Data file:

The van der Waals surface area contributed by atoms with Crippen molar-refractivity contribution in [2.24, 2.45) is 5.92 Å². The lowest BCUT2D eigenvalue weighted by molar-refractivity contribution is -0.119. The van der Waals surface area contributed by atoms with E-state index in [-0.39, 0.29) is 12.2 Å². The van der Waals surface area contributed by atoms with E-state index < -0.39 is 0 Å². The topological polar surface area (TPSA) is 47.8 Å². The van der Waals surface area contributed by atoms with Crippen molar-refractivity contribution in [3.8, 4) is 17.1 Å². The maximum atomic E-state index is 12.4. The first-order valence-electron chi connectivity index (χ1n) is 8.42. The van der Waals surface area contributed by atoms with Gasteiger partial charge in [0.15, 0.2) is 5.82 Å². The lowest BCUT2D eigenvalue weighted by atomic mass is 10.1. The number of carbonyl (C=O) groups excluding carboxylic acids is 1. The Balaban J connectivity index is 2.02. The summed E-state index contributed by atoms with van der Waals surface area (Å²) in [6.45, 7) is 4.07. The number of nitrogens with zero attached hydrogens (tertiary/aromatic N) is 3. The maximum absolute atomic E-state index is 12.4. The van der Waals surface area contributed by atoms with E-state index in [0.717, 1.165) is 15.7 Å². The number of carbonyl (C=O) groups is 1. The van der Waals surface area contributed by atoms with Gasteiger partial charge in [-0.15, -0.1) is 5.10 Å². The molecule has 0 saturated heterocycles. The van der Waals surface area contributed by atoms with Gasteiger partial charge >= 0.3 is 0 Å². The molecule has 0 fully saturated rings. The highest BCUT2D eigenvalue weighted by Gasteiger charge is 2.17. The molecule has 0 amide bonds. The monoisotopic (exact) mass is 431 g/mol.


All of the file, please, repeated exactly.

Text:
The van der Waals surface area contributed by atoms with Crippen molar-refractivity contribution in [2.24, 2.45) is 5.92 Å². The lowest BCUT2D eigenvalue weighted by molar-refractivity contribution is -0.119. The van der Waals surface area contributed by atoms with E-state index in [-0.39, 0.29) is 12.2 Å². The van der Waals surface area contributed by atoms with E-state index < -0.39 is 0 Å². The topological polar surface area (TPSA) is 47.8 Å². The van der Waals surface area contributed by atoms with Crippen molar-refractivity contribution in [3.8, 4) is 17.1 Å². The maximum atomic E-state index is 12.4. The first-order valence-electron chi connectivity index (χ1n) is 8.42. The van der Waals surface area contributed by atoms with Gasteiger partial charge in [0.15, 0.2) is 5.82 Å². The lowest BCUT2D eigenvalue weighted by atomic mass is 10.1. The number of carbonyl (C=O) groups excluding carboxylic acids is 1. The Balaban J connectivity index is 2.02. The summed E-state index contributed by atoms with van der Waals surface area (Å²) in [6.45, 7) is 4.07. The number of nitrogens with zero attached hydrogens (tertiary/aromatic N) is 3. The maximum absolute atomic E-state index is 12.4. The van der Waals surface area contributed by atoms with E-state index in [0.717, 1.165) is 15.7 Å². The number of carbonyl (C=O) groups is 1. The van der Waals surface area contributed by atoms with Gasteiger partial charge in [-0.15, -0.1) is 5.10 Å². The molecule has 0 saturated heterocycles. The van der Waals surface area contributed by atoms with Gasteiger partial charge >= 0.3 is 0 Å². The molecule has 0 fully saturated rings. The highest BCUT2D eigenvalue weighted by Gasteiger charge is 2.17. The molecule has 0 amide bonds. The monoisotopic (exact) mass is 431 g/mol.